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CYAN MAGENTA YELLOW BLACK 3A F RIDAY J UNE 27, 2014 NEWS News-Leader BAILEYROAD CLOSURE NOTICE D ue to upcoming utility work for TheDunes Subdivision, Bailey Road will be closed from Isle De Mai Drive to Hirth Road. Starting July 7, 2014 for approximately 7 days. Access to Bailey Road South will be via Amelia Island Parkway to Simmons Road East. Access to Bailey Road North will be from A1A. Contact Information: Vallencourt Construction Company, Inc. Jason Gambrell: 904-237-6689 Work Zone Road Closed Please join us for a casual picnic lunch, giveaways (gas cards, picnic baskets, beach bags & towelsYulees newest community! BRING YOUR PICNIC BLANKETS, SUN UMBRELLAS, PORTABLE RADIOS & SMILES! We will provide Frisbees and outdoor games! Adams Home is the largest privately owned (Florida-based & family-owned Pensacola and is now in 8 southeastern states! Oaks at Bristol will have solid all-brick homes, ranging in size from approximately 1540sqft to 3000sqft. Prices will start in the $170Ks. Join us Saturday,for lunch & a tour. If you are in the market for a new home, bring your checkbook! Only a $1000 down is all that is required! Carrie Budds, from Homebridge Financial Services will be on hand, to assist with mortgage qualifications. Lunch will be provided, along with a canopy and some tables. Please bring the entire family & invite friends that are ready to purchase a home! Unique. Personal. Fun. 3 17 Centre Street 904.277.0665*Excludes Amelia Island pendantFri. July 4th, Sat. July 5th & Sun. July 6thSUMMER CLEARANCE SALE20-50%OFFENTIRE STORE Nickel a day to aid nonprofits proposed ANGELA DAUGHTRY News-Leader I n a discussion on city grants for local nonprofit groups T uesday, Fernandina Beach Commissioner Pat Gass presented an innovative idea on how residents can get involved in helping out area charities. As is done every year, each commissioner was asked to fill o ut a form indicating how much they would like give to localn onprofits that are asking for grants. T his year, $10,000 was available from the city for nonprofit grants. Gass told commissioners at the special budget meeting T uesday that she put a zer on her grant allocation form,b ecause she believed (property tax) dollars should not be g iven to nonprofits. Instead, she suggested the citys 7,427 residents receiving water bills could be asked to contribute 5 cents a day, an amount that could be added to residential utility bills. According to Gass, that would amount to $18.25 per year, and if every city resident c ontributed that much, the city commission would have $ 135,542.75 to spend on local nonprofits by the end of the year. e will have asked people (if they want to contributet ake their money, Gass said. The city will simply be acting a s a catalyst for collecting the money But, she added, everyone may not feel h ow we do and want to g ive back. The people will have said, Yes, I want to go for this, Gass said. Some neighbors may decide to give more than 5 cents a day. Not one penny of it would have been from (property) t axes, Gass went on. Everyone gets a choice and everyone gets a voice. ... It could be a new way of gathering funds to enhance the nonprofits. Lets dont take their money w ithout their permission, Gass said. T he board appeared to be supportive of Gass idea, but there were still questions abouta dministrative costs of the prog ram. C ity Finance Director Patti C lifford said additional staff time would be necessary if commissioners decided to go ahead with Gass plan. The new prog ram would require a new b illing code, an enrollment form f or participants and a restricted r evenue account, she said. C lifford noted she also w ould need help designing the application form and promoti ng the program. Vice Mayor Sarah Pelican said she was in favor of Gass proposal because so many nonprofits have just given up trying to get donations from the city, and because there are so m any more nonprofits that have never asked for city funds. I n addition to giving their unofficial support for Gass proposal, commissioners with the exception of Gass still allocated the $10,000 for a few selected nonprofits. After a brief discussion on t heir choices, they agreed $5,000 should go to the Council o n Aging; $3,000 should go to the Barnabas Center; and that Micahs Place, Starting Point Behavioral Healthcare and Family Support Services should each receive $1,000. The city also has budgeted an additiona l $10,000 for the Amelia Island Museum of History. T he city already has a charity program called Love thy Neighbor in which residentsc an contribute funds to families h aving trouble paying their utili ty bills. That program is admini stered by the Salvation Army, and has helped more than 100 city families, according to Clifford. I f commissioners officially a pprove Gass proposal, any f unds collected by residents for l ocal charities will still be dist ributed by choice of each comm issioner. adaughtry@fbnewsleader.com G ass The city also pays employee expenses for the marina, which was taken over by Westrec Marine in 2010. The marina continues to be encum-b ered by a $6 million debt incurred in 2005 and the cont inual need for dredging. According to figures presented by marina manager Joe Springer, the facility would have made $3 million in gross profits since Westrec took over, if not for the city debt. At Tuesdays meeting, Westrec regional manager G ary Groenewold said the company would be willing to take a reduction in city fees in order to maintain the companys current employees rather than making them seasonal. According to Gerrity, that would be a savings to the city of $24,000 annually. G errity also reminded commissioners they would have to make a decision soon as to whether to renew Westrecs contract, which expires later this year. According to city Utilities Director John Mandricks 2013-14 budget, there will be $ 260,000 in transfers into the citys general fund for next fiscal year from the water fund. He also noted $5 million hasg one into the general fund in the last 10 years since the city bought the system. M andrick said it is difficult to predict revenues for cityw ater year to year due to increased oddities in weathe r conditions. He noted that the bulk of city water sales is in lawn watering, and that extremely wet conditions can affect those revenues. He also n oted that the impact fee litigation has been chipping away a t resources due to attorney fees. Because of the litigation, were tipping the scales backwards, Mandrick said. (The water fund) is not totally debt free. He added that rates m ight have to be increased to cover the debt service. C ity utility projects for the next fiscal year include replaci ng water meters, adding a solar electric system, upgrading lift stations and continuing gravity reline work. The city stormwater fund h as very little money, Mandrick said, but some w ould go toward putting swales along North Fletcher A venue to cut down on flooding and lining and sealing the downtown area. Mandrick also noted that both water and sewer services w ere available on Front Street that have not been in service for at least 20 years. Those systems are important if the city ever goes forward with p lans to develop the city waterfront. G errity, who is acting airport manager, said the airport from an infrastructure standpoint is in pretty good shape, and that next years budget would be pretty much a continuation of what we had last y ear. He did add about $15,000 t o the budget so someone could take over day-to-day o perations after airport operations specialist Robert Kosakoff is promoted to operations manager. Gerrity also noted a reserve o f $618,000 is available now in the airport budget, which hasb een building because the airport is not paying for a full-time m anager. adaughtry@fbnewsleader.com CITY Continued from 1A Boatright, whose district includes Callahan. Thats my motion. T he county ended its cont racts with the volunteers on O ct. 1 over professional certification from the state, though ther e is a r e ser v e agr eement with Nassau Oaks. This agreement, while beneficial, does not ensur e the availability of volunteer mem b ers to respond around the c lock, according to support d ocuments presented at the board meeting. The county has long wanted the volunteer departments in both towns to receive state certification in training and pr o fessional standar ds. They did, e arlier this year Theyve done what weve a sked them to do, said Board Chair Barry Holloway. Lets get them back online. Certification has not been the only issue. County officials have been talking about charging the towns for fire service.A nd while no one has pinned d own any prices, money has b een another factor in the deci sion to end relationship with the volunteer depar tments. The towns dont think they should make any payments, since they supply volunteers. Holloway offered a new idea at the meeting, proposing to pay them per call. Discussion also included the mention of mutual aid agreements the county has with the city of Fer nandina Beach and several surrounding counties. I would certainly hope you consider entering into some sort of mutual aid with the towns since they are certified, said Selby acknowledging that no money changes hands under these agr eements. The meeting in July he said, will focus on how the mutual aid agreement is set up. T he county has long relied on volunteers for support, but over the years has taken over the job of primar y responder. Theyre great when they show up. W e love em. W e use em, said Graves. But theyre not always reliable. They have jobs. Some oft hem have multiple jobs. Graves told the board that Hilliar d volunteers r esponded to a structure fire within the town last Sunday at 2 a.m. They r esponded with two personnel with a tanker tr uck, said Graves. The countys firefighters b elong to Professional Fir e fighters Local Union 3101. Under the collective bar g ain ing agreement, adding to the staff with three firefighters also requires promoting three people to engineer. That would raise costs, but o fficials agreed that paying o vertime or hiring comes out as a wash on the balance sheet. So for now, theyll wait on new hires. Im all in favor of trying to reduce overtime in light of our budget woes. We just gotta tr ead car efully , said Commissioner Danny Leeper. Leeper also said the he held positive meetings with the mayors of Hilliard and Callahan in the spring, along with the county manager and the fir e chief. He said he was puzzled to learn about the public meeting held earlier this month between Hilliard and Callahan over the countys position on fire service. It was a lengthy and heated d iscussion with vitriol pointed at county leaders. Im not sur e what hap pened, said Leeper I think (the meeting in July a good dir ection. Holloway encouraged his colleagues to listen to the tape of the meeting before theym eet with Hilliard and Callahan officials. He said he hadnt hear d it yet, but was planning to after hearing enough comments about it. The meeting can be described as angr y and it prompted the mayors of Hilliard and Callahan to askc ounty commissioners to meet. They sent personal letters by cer t ified mail to each of their homes. The mayors say they want the meeting to be held on the West Side and that they do not want Selby or County Attorney D avid Hallman to attend. B ut there was no support f or those terms. We need our people there, said Leeper. The board is planning to hold the meeting at the commission chambers in Yulee, and is considering 1 p.m. or 6 p.m. The board has scheduled a special budget meeting earlier that day, so this discussion adds another reason to make the trip into the office. Holloway acknowledged that the town councilmen might not be able to meet because of work schedules. But let s see what we can do, he said. mmaguire@fbnewsleader.com COUNTY Continued from 1A o lunteer f i r e f ighter s ar e) gr eat when the y sho w up. W e lo ve em W e use em. But the ye not always reliable. They have jobs. S ome of them have mul t iple job s M A TT GR A VE S NASSAU COUNTY FIRE CHIEF D DO O N N T TL LI I T T T T E E R RSpay or NeuterA PU BLICSE RVICEANNOUNCMENT BYTHENEWS-LEADER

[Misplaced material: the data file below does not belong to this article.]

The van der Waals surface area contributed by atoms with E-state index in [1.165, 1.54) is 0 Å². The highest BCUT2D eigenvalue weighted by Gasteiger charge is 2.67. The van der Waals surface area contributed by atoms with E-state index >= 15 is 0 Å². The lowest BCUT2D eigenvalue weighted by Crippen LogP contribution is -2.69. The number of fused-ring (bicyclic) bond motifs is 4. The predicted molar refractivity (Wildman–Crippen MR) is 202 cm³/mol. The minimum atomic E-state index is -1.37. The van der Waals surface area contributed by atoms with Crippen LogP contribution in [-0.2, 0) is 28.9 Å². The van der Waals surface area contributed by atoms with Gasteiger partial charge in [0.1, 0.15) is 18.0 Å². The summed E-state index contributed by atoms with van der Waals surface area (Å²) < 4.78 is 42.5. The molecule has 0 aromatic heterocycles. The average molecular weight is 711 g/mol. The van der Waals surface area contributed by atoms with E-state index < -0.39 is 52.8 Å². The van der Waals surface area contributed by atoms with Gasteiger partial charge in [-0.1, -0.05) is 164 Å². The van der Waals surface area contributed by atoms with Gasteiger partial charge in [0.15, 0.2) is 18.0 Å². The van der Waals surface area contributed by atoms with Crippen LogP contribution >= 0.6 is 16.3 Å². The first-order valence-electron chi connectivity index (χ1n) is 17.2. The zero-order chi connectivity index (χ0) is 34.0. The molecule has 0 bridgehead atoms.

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A 4-year-old Nassau County boy died June 20 a week aftera rattlesnake bit him. B rayden Bullar d was reportedly in a watermelon patch on family pr o per ty west of Br yceville with his father on June 13 when the 4.5-foot timber rattler bit him. His father, Blake Bullard, r eportedly drove his son to the Jacksonville Fir e Rescue S tation in Baldwin, where he was transported to UF Shands in Gainesville to get antivenin before he was transferred toW olfson Childr ens Hospital. Brayden Bullar d lived at 271 Savannah Lane, Bryceville, and was the son of Julia Crawfor d Bullar d of Sanderson a nd Blake Bullard. Maternal grandparents are Darrell and Nita Crawford of Macclenny. Paternal grandparents are Fred and Diane Bullard of Br yceville. Gr eat-grandpar ents a r e Tommy and Gayle Crawford of Macclenny and Marion Bullar d Silas and Sarah Pittman, all of Baldwin. A celebration of Braydens life was held Wednesday morning with interment in Oak Gr ove Cemetery. The boy attended C hildrens Elite Daycare and enjoyed watching Tom and Jerry cartoons. His favorite color was gr een and he loved t he outdoors, accor ding to his obituary. W i th the high heat of sum mer snakes travel faster and are more abundant in Northeast Florida. The state is home to several venomous snakes, including several types of rattlesnakes, copper head, c ottonmouth and coral snakes. TALLAHASSEE The Florida Department of Health reminds residents and visitors t hat it is important to Drain and Cover this National Mosq uito Control Awareness Week. The department encoura ges everyone to take simple precautions to protect themselves and their neighbors from mosquito-borne illnesses which have received inc reased attention recently in Florida. A simple and easy way to prevent mosquito-borne ill-n esses is to follow the Drain and Cover method, said Dr. Celeste Philip, deputy secretary for health and deputy state health officer for Childrens Medical Services. Drain water from any containers around your home, cover your skin w ith clothing and mosquito repellent and cover doors and w indows with screen to keep mosquitoes out of your home o r business. DRAIN standing water to stop mosquitoes from multiplying: Drain water from garbage c ans, house gutters, buckets, pool covers, coolers, toys, flowe rpots or any other containers where sprinkler or rain waterh as collected. Discard old tires, drums, bottles, cans, pots and pans, broken appliances and other items that arent being used. Empty and clean birdbaths and pets water bowls at least once or twice a week. P rotect boats and vehicles from rain with tarps that dont a ccumulate water. Maintain swimming pools i n good condition and appropriately chlorinated. Empty plastic pools when not in use. COVER skin with clothing or repellent: C lothing: Wear shoes, socks, and long pants and longs leeves. This type of protection may be necessary for peo-p le who must work in areas where mosquitoes are present. Repellent: Apply mosquito repellent to bare skin and clothing. Always use repellents according to the label. Repellents with DEET, picaridin, oil of lemon eucalyptus, and I R3535 are effective. Use mosquito netting to protect child ren younger than 2 months old. C OVER doors and windows with screens to keep mosquitoes out of your house: Repair broken screening on windows, doors, porches and p atios. For more information and t o view weekly reports containing information on mos-q uito-borne disease surveillance in Florida, visit www. floridahealth.gov/diseases-andconditions/mosquito-bornediseases/index.html. 4A F RIDAY J UNE 27, 2014 NEWS News-Leader CYAN MAGENTA YELLOW BLACK Mosquito season has arrived AGGED FOUNTAIN FILE PHOTO At the behest of its first president, the Amelia Island Fernandina Beach Restoration Foundation is seeking funds to r estor e or r eplace the fountain outside the N assau County Cour t house on Centr e Street. A ubr ey Williams, who helped establish the foundat ion, was its first president and served on the board with his late wife Pat, who also was president, has offered to contribute $1,000 to star t the fund. W i lliams said he and his wife went in 1990 to Robinson Iron in Alexander City, Ala., to purchase the Crane fountain, ar eplica of a fountain that once stood in fr ont of the train depot on Centr e Str eet. The foundation and city agr eed that the foundation w ould pur chase the fountain and the city would install a nd maintain it, he said in a letter to city officials. It is obvious that no one has maintained the fountain. Babette, my wife of 20 years, and I left this ar ea for a period of 10 years, returning to the island two years ago. We were appalled by the ragged appearance of the fountain. This does not speak well for a city that prides itself on r estoration. T he foundation has agreed to establish an account to r estor e or r eplace the foundation. Y our gener ous of f er o f $1,000 to spearhead the project demonstrates your continued commitment to our beautiful city and its ef fort to maintain our unique historic character, wrote Susan Mowery, treasurer of the foundation, in reply to Williams. Private donations may be sent to the AI-Fer nandina Restoration Foundation Fountain Pr oject/P .O. Box 7 /Fernandina Beach FL/32035. Once sufficient contrib utions ar e received and the city of Fernandina Beach c ommits to the fountain s maintenance, the Restoration Foundation will initiate the r estoration/replacement project, Mowery wrote. Dinner:Wed.-Sat.5pm-9pm Lunch:Tues-Sat 11pm-3pmPark Place 5472 First Coast Highway904-321-2430www.horizonsameliaisland.com Cannot be used with special menu, or events or other discount offers. Expires 7/2/14. 18% Gratuity will be added before the discount.DESSERTWITH PURCHASE OF TWO ENTREESFREE Cannot be used with special menu, or events or other discount offers. Expires 7/2/14. 18% Gratuity will be added beforethe discount.BUY1LUNCHGET1FREE Summer is almost here! COMMERCIALINVESTMENT LEASING SALES 608 S. 8th Street Fernandina Beach, Fl 32034 www.ACRFL.com(904Phil GriffinBrokerphil@acrfl.com(904 Advertise YourProperty forSale This Week Here!Call 261-3696Talk to Sales Reps Christy Braswell orAllyson Rimes Paul Barnes, GRIResidential Sales DirectorCell 904-753-0256464.barnes@gmail.com www.ameliaforsale.comExceeding Expectations P P R R O O P P E E R R T T Y Y P P R R O O P P E E R R T T Y Yo f t h e W e e k Paul Barnes, GRIResidential Sales DirectorCell 904-753-0256464.barnes@gmail.com www.ameliaforsale.comExceeding Expectations OPEN HOUSE SATURDAY1-4PM33107 SUNNYPARKE CIRCLE3413 SQ FT4BR/ 4BA. Brick. 3 Car Garage. 20" tile throughout living areas and screened rear patio overlooking large pond. Private section of Flora Parke. 10' ceilings, trayed in MBR. Bonus Rm 12x30. 4 Bathrooms have tub and shower including bonus mother-in-law room. Interior, exterior gardens and lawn with separate well for watering. Two zone HVAC. 5-ton and 3-ton units. 5 sets of French doors. Transom windows throughout PROVIDES GREATNATURALLIGHTIN HOME. MLS#63045 $399,900 ANGELA DAUGHTRY News-Leader According to Steven Siegel of the Nassau County State Attorneys Office, a judicialr eview is being held in the case of David Eugene Johnson, convicted in 2009 of murdering Antonia Gerald in her Fernandina Beach home in June 2001. Johnson, who was 17 when t he crime occurred, was sentenced to mandatory life in p rison. The review, however, has n othing to do with Johnsons particular legal case, Siegel said, but rather with a larger issue regarding juvenile convictions. This is a sentencing issue being briefed now in relation t o juveniles and life sentences, S eigel said in a phone interview o n Monday. This has nothing to do with the initial facts of (Johnsons The U.S. Supr eme Court ruled two years ago in Miller v. Alabama that states could not sentence juveniles to life inp rison without par ole. The U.S. w as then the only country in t he world that sentenced juveniles to die in prison. But the court did not rule on what must be done with the more than 2,000 juveniles including Johnson a lready sentenced to life in p rison. J ohnsons c ase is also currently under appeal with the Florida Supreme Court, according to the Nassau County Clerk of CourtsO ffice. Johnson was convicted in 2 009 of repeatedly stabbing 64y ear-old Gerald at her residence a t 307 S. Seventh St., in June 2001. Johnsons first murder trial, in April 2006, ended in a hung jury when one juror wanted to acquit and the r emaining 11 wanted to convict him. A ccording to news reports a t the time, Gerald s landlor d f ound her body lying in a pool of blood at her home after she failed to show up for an engage ment with her father on June 16, 2001, Father s Day. Gerald, a writer, artist and breast-cancer survivor with a Ph.D. from Harvard, was stabbed 14 times in the neck,t he back and the head. The murder weapon, a knife, was broken from the force of the attack. Johnsons blood was f ound in several rooms in the home and on the knife used to kill Gerald, according to evidence at his trial. Johnsons attorneys in both trials tried to raise reasonable doubt in the minds of jurors by s uggesting it was Johnsons u ncle who killed Gerald. They a dmitted Johnson was at the scene, but said he was injured while trying to stop his uncle from attacking Gerald. Prosecutors argued Johnson was injured while attacking Gerald himself. He sustained ad eep cut to his hand that day, a nd subsequently told emerg ency r o om personnel that an air conditioner fell on his hand. Johnson also reportedly told several different stories to police, doctors and acquaintances about how he received the cut. I n 2002, a Nassau County g rand jury also charged Johnson with first-degree murder in the beating death of Romaine Moss, 32, in 1998 w hen he was 15 years old because he believed she owed him drug money. Described asa street person and prostitute, her body was found in the woods on North Fourth Street in Fernandina Beach. Moss a pparently died from skull fract ures from blows to the head. A ccording to news reports at the time, Johnson became a suspect when he led local police to her body. However, they did not have enough evidence to arrest Johnson until after he was ar r ested for Gerald s murd er and witnesses came forw ard in the Moss case, accordi ng to r e por ts at the time. Johnson r e ceived a manda tory life sentence in 2009 for the death of Gerald when jurors returned a guilty verdict in under three hours. Moss mur der was not men t ioned during that trial because J ohnson did not take the stand. Murder sentence is under review Johnson The U.S. Supreme Court ruled two years ago that states could not sentence juveniles to life in prison without parole. R attlesnake bite claims life of boy, 4 Bullard Crash kills teenager A Callahan teen died from injuries he suf fered in a twovehicle collision Tuesday night. No one else was injured in the crash that occurred in Callahan just after 10 p.m. Caleb Michael Bennett, 18, was driving a 2010 Toyota Cor olla in the left-turn lane southbound on U.S. 1 near Roy Booth Road. Jesse W. Keeble, 59, of Jacksons Gap, Ala., was driving a 2014 Inter national tractor trailer northbound on US 1 in the outside lanes, accor ding to a Florida Highway Patr ol pr ess release. As Bennett made a left tur n in the Toyota, Keeble was unable to stop the tractor-trailer in time and struck the right side of the car. Bennetts Toyota then str uck a concr ete light pole before coming to a final rest on the right shoulder of US 1, according to the media release. Bennett died at the scene. The tractor-trailer came to final rest on the right shoulder of US 1. Char ges ar e pending in the accident, according to the r elease. Both drivers wor e seatbelts.